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BYOD near death? Surely you jest

Karen Goulart

Bloggers say the darnedest things. In my Searchlight search this week, I came across a blog post with a proclamation that made me pause -- that BYOD could be dying. A pain for IT? A security risk for the company? Undoubtedly. But dying? There's no way this vibrant, wily little rascal called BYOD is on its deathbed. To suggest such a thing is tantamount to saying BYOD is just some buzzword.

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Karen Goulart

OK, BYOD (or "bring your own device") is a buzzword, but it's en route to becoming the norm. In IT, as in most industries, there are buzzwords and there are trends -- and then there are the things that last. A buzzword, if it has some substance to it, one day stops flitting about and grows some legs. With a little traction, it becomes a trend. The best of trends will dig in their heels and become TWWCDW -- that which we can't do without. I just made that up and am certain it won't catch on. But the point is that every "legacy" system or app or way of working had to start somewhere. Even ERP was once a fresh-faced new concept on the scene, and more than two decades later it's still the lead actor in the business. BYOD possesses that same potential for a long, legendary career.

That's why CIOs have to be careful about being too dismissive. It's hard to avoid being cynical while being inundated on a daily basis about the next big thing you should have had yesterday in order to keep up tomorrow. But ignoring this buzzword will almost certainly come back to sting you.

Check out SearchCIO.com's own coverage of these topics

Is managing BYOD a waste of the CIO's time?

CIOs scrambling to adapt mobile device management to a BYOD era

ID management tool reinforces BYOD policy tailored to user needs

Even the irreverent blogger ends up taking BYOD seriously. Once the author gets past the sensational question of BYOD's life expectancy, he hits on what the real question ought to be: How can companies afford to sustain BYOD in terms of cost and needed bandwidth? These are the very questions that inform a BYOD strategy, which in turn is the very thing required to keep the phenomenon going strong.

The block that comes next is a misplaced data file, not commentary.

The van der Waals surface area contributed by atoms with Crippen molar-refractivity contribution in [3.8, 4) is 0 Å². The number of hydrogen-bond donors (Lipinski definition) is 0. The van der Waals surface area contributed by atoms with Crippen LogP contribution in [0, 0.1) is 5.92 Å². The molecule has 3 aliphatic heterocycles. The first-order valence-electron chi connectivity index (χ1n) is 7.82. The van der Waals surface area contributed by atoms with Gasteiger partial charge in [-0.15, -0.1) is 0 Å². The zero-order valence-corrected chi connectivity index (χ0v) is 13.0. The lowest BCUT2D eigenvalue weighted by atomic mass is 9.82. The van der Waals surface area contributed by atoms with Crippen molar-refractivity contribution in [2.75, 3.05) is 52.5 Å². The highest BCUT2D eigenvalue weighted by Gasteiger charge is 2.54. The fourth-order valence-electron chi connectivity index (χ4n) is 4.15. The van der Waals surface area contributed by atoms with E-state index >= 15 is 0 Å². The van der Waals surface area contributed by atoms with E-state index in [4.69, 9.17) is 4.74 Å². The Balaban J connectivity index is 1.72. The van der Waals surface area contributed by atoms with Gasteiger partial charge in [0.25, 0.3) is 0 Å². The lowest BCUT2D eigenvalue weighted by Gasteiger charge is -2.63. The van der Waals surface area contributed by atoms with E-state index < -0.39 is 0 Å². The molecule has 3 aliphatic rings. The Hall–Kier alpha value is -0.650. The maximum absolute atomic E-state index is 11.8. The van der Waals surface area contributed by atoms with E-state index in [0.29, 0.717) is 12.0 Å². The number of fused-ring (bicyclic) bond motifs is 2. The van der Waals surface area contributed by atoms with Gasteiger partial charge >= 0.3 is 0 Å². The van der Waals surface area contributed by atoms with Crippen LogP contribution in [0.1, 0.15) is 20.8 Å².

So much for my post-mortem on the mortality of BYOD. A more interesting, and possibly more realistic, musing on the longevity of a trend can be found in this week's second item. Tom Simonite at the MIT Technology Review suggests we're witnessing the dying days of mobile apps as we know them. Perhaps it's Siri's revenge for being labeled a fad herself.

  • If BYOD is dying, it sure has a funny way of showing it.
  • With Siri and GoogleNow, you literally might never again lift a finger to find information on a mobile device.
  • One of the less controversial dramatizations in the Oscar-nominated flick Zero Dark Thirty was the U.S. government's use of "big data." A breakdown of the steps the Pentagon follows (and Fortune 500 companies too) is shared in this decidedly uncontroversial article.
  • Before investing in that pickaxe and lighted helmet, slow down and figure out whether data mining is actually valuable to your business.
  • All eyes were on the Ravens and 49ers last Sunday -- until the lights went out and thousands of peepers turned to Twitter. Another "Supersize" lesson on how valuable social media can be to the business.
  • Here's the thing about Vine: It doesn't matter if it's as useful and amazing as the author says -- or as useless and stupid as the commenters shout back. A lot of people are using it, so you need to know about it.

Let us know what you think about the story; email Karen Goulart, Features Writer.